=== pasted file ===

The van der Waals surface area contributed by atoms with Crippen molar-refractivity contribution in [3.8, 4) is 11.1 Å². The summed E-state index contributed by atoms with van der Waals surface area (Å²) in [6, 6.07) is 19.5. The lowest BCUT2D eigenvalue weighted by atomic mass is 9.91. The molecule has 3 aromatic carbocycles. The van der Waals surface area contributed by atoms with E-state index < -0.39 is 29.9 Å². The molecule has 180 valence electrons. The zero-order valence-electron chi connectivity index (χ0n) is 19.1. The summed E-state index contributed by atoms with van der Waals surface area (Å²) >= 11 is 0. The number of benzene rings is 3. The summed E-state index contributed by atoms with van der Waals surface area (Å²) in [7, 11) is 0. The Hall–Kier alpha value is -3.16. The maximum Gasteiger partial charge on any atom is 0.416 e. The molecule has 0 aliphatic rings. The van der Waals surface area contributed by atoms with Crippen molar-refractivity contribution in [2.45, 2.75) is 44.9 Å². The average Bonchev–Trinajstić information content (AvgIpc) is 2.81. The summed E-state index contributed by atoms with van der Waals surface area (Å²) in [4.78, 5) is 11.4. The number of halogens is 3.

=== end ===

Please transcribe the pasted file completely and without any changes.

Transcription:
The van der Waals surface area contributed by atoms with Crippen molar-refractivity contribution in [3.8, 4) is 11.1 Å². The summed E-state index contributed by atoms with van der Waals surface area (Å²) in [6, 6.07) is 19.5. The lowest BCUT2D eigenvalue weighted by atomic mass is 9.91. The molecule has 3 aromatic carbocycles. The van der Waals surface area contributed by atoms with E-state index < -0.39 is 29.9 Å². The molecule has 180 valence electrons. The zero-order valence-electron chi connectivity index (χ0n) is 19.1. The summed E-state index contributed by atoms with van der Waals surface area (Å²) >= 11 is 0. The number of benzene rings is 3. The summed E-state index contributed by atoms with van der Waals surface area (Å²) in [7, 11) is 0. The Hall–Kier alpha value is -3.16. The maximum Gasteiger partial charge on any atom is 0.416 e. The molecule has 0 aliphatic rings. The van der Waals surface area contributed by atoms with Crippen molar-refractivity contribution in [2.45, 2.75) is 44.9 Å². The average Bonchev–Trinajstić information content (AvgIpc) is 2.81. The summed E-state index contributed by atoms with van der Waals surface area (Å²) in [4.78, 5) is 11.4. The number of halogens is 3.